While virtually all construction-related work is dangerous, certain projects pose additional and unique safety hazards of which employees must be made aware and trained to avoid. Among some of the most dangerous construction projects are those that involve the demolition of buildings.
When it comes to demolition work, there are often many unknowns related to a building’s structural integrity and the existence of hazardous materials like asbestos and silica. Additionally, construction equipment like cranes and wrecking balls that are used in demolition projects can pose additional hazards to workers on the ground who may be hit by falling objects or debris.
Due to the unique safety issues facing workers who are involved in demolition projects, the Occupational Safety and Health Administration provides specific guidelines which construction employers and managers must follow. These guidelines relate to sufficient project planning, the communication of known and possible hazards and the use of safety equipment.
Prior to the start of any demolition job, construction employers are required to complete an engineering survey to determine the condition and integrity of the building and the surrounding land and to ensure that all utility lines have been identified and, if necessary, relocated. Additionally, an assessment of known or possible health hazards and emergency preparedness and response plans should also be completed.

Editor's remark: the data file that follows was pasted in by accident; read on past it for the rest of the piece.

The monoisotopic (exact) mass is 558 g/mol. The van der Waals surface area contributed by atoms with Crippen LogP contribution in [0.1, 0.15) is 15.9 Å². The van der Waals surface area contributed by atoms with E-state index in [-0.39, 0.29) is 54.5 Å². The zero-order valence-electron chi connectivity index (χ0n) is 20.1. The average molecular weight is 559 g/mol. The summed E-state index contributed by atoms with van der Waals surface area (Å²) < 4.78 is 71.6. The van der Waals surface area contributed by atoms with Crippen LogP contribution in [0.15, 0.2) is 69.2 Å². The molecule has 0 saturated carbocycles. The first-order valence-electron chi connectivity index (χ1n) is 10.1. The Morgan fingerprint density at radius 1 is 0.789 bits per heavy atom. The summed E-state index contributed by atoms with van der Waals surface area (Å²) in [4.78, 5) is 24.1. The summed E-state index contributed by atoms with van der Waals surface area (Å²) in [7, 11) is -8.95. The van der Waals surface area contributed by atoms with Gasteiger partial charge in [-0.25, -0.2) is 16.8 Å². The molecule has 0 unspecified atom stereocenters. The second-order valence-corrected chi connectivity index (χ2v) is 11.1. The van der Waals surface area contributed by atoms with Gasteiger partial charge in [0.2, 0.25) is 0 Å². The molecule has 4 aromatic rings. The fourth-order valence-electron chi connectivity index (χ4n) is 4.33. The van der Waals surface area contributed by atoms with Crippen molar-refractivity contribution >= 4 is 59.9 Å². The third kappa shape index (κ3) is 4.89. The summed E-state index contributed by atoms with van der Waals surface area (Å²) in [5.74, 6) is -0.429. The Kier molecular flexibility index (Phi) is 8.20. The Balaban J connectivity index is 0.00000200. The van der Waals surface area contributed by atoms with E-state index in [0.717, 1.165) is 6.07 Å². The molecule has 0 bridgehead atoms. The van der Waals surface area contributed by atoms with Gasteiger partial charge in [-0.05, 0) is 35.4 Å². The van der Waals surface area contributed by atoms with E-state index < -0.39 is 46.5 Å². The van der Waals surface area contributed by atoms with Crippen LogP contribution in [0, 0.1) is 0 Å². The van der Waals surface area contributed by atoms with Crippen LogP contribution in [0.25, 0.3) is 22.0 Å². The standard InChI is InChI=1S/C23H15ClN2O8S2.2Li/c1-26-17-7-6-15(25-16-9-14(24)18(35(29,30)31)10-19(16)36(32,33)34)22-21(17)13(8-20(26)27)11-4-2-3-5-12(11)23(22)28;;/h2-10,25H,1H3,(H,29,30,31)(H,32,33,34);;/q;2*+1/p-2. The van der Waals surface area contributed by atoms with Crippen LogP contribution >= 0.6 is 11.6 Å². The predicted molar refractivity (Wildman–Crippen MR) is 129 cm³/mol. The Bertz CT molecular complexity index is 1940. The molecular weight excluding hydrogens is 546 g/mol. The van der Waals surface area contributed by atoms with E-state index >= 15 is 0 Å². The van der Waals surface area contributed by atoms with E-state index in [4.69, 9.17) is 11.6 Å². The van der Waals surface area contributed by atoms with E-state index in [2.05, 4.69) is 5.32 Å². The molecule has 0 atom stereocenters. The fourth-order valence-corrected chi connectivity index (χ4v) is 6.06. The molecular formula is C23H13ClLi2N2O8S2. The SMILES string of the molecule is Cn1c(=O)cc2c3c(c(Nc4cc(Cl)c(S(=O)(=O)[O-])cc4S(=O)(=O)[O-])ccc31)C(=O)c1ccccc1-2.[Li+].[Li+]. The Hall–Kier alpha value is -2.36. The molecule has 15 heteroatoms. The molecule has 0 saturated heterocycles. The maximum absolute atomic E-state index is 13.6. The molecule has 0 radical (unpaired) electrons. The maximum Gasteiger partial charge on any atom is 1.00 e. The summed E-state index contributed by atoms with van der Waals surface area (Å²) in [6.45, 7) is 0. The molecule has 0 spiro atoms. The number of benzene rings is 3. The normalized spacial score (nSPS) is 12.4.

Workers’ safety equipment needs may be based on information discovered during the demolition planning phase. In addition to the use of basic eye, head, ear, hand and foot protective equipment; additional equipment may be necessary if workers will be working from heights or coming into contact with certain dangerous chemicals or materials.
In addition to planning a demolition project and providing workers with the appropriate safety gear, construction employers must also ensure that they communicate information related to any and all known and possible dangers. Taking steps to inform and educate workers up front and on an ongoing basis can go a long way towards preventing accidents and injuries.
Source: OSHA.gov, “Demolition: Construction in Reverse, with Additional Hazards,” May 2, 2016